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review 2016-05-25 15:49
Flawed, but with good potential
Dead Spots - Melissa F. Olson

“Your perspective on life comes from the cage you were held captive in.” ― Shannon L. Alder

 

Scarlett Bernard is one pragmatic lady. Of course, she has to be considering her job is supernatural crime scene cleanup. As in, get in, clean up the mess, steal the body, and book the hell out of Dodge before the cops arrive. She is truly good at her job, and her boss, the cold and distant Dashiell, Master Vampire of the city, may be scary, but he pretty much allows her to do her job without interference. But then, the worst happens.

 

She gets caught. Caught by a newly minted detective, Jesse Cruz, just after she arrives at a scene more bloody and grotesque than any she has ever seen. What happens next is fast paced action with terrific world building and interesting characters. I first read the book back in 2012, and enjoyed it then. This time I listened to the Audible edition narrated by Amy McFadden (one of my favorite narrators) and, as sometimes happens, I liked it even more as I listened. Scarlett is a strong character with a well-developed, though brutal, background and is likeable. She isn’t perfect, but that is what makes her interesting. She has taken horrific hits in her life – but the one she walks into later on is absolutely devastating and Olson does a rather wonderful job of writing the horrors of betrayal. I would have liked her to be more mature in her interactions with others – her tendency to cope a nasty, self-serving attitude at times was a downer. I am hoping that the next books will show growth in her as a character (especially since I own them all). Her behavior isn’t as horrendous as other female characters in the genre, but I am hoping for more maturity in upcoming works.

There are some things that were irritating. The Dreaded Love Triangle. Irritating! Not only do love triangles make me retch, this one felt stilted and unnecessary, dragging down the storyline. Also, the POV switches between characters and from first to third person erratically and unnecessarily. Irritating, but not as irritating as the lurrve (titter titter, Groan) triangle. Olson’s take on werewolf psychology was more interesting than a lot of other books in the genre, and her friendship with the Alpha and Beta were more realistic than many others. The Alpha isn’t as ‘Alpha’ as in other books (thank the Goddess!) and the tortured Beta was very realistically portrayed in the vein of “I never wanted this in the first place.”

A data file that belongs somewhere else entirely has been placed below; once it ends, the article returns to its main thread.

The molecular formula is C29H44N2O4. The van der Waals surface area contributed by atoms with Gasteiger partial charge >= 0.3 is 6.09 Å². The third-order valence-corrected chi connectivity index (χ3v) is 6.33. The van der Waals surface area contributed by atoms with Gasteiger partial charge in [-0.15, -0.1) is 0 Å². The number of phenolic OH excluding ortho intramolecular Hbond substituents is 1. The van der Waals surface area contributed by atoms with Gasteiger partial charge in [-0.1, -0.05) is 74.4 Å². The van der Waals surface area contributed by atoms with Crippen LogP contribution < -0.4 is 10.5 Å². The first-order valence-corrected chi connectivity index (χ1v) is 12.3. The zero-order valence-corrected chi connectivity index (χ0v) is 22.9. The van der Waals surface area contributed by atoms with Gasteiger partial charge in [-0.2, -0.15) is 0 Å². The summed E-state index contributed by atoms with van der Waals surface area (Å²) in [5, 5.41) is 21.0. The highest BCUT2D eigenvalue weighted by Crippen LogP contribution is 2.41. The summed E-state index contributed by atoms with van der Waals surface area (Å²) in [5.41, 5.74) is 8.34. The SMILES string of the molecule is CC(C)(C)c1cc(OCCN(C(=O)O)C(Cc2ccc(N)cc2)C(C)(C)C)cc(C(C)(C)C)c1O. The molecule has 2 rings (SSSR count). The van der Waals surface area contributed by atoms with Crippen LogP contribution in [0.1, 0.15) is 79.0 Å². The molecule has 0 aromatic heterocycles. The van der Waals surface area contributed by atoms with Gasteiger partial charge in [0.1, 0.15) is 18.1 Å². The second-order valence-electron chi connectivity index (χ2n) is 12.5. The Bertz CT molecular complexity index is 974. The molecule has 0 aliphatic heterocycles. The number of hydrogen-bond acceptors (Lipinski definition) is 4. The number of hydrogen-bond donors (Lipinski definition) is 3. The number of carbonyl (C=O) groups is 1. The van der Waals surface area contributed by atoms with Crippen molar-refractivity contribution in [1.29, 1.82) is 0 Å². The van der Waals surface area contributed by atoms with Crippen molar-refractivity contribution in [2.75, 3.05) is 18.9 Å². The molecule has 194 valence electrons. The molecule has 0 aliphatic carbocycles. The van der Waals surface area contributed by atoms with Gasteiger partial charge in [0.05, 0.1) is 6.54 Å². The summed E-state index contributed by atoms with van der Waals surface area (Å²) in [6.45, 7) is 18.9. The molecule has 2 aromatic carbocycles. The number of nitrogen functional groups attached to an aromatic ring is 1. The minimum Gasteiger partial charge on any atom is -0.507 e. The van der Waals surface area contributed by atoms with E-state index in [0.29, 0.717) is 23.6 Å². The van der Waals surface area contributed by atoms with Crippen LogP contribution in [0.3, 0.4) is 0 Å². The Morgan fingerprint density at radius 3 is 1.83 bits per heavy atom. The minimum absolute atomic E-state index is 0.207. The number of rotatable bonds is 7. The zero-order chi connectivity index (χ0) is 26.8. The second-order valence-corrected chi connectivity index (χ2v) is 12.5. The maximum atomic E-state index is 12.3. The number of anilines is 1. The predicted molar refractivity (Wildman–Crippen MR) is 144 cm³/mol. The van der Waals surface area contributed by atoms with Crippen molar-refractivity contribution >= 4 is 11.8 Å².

So, flawed, it isn’t perfect by any means, but I still enjoyed it as much as I remembered, and Amy’s narration was, as always, spot on.

Source: soireadthisbooktoday.com
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review 2016-02-26 11:46
The Walnut Tree (Short Story loosely connected with Bess Crawford series)
The Walnut Tree: A Holiday Tale - Charles Todd

Meh. That's about the best I can come up with. This book did nothing I hoped for when I

wanted it to. When I wanted more Bess...nothing. More nursing...Elspath gets kicked

out. (I'm sorry, that's not a spoiler. It was practically in neon lights from the moment she joined!)

 

 

Lady Elspath Douglas is in Paris keeping an old school friend company before the birth of her first child. Elspath's long had a crush on her friend's older brother, Alain, and he finally notices her...just as WWI starts. Our..."intrepid" hero's journey leads her across France in the early days, giving her the desire to become a nursing sister. But she's the ward of a very conservative uncle who'd never let her join - so she doesn't tell him and basically lies to get in. A love triangle develops...blah, blah, blah.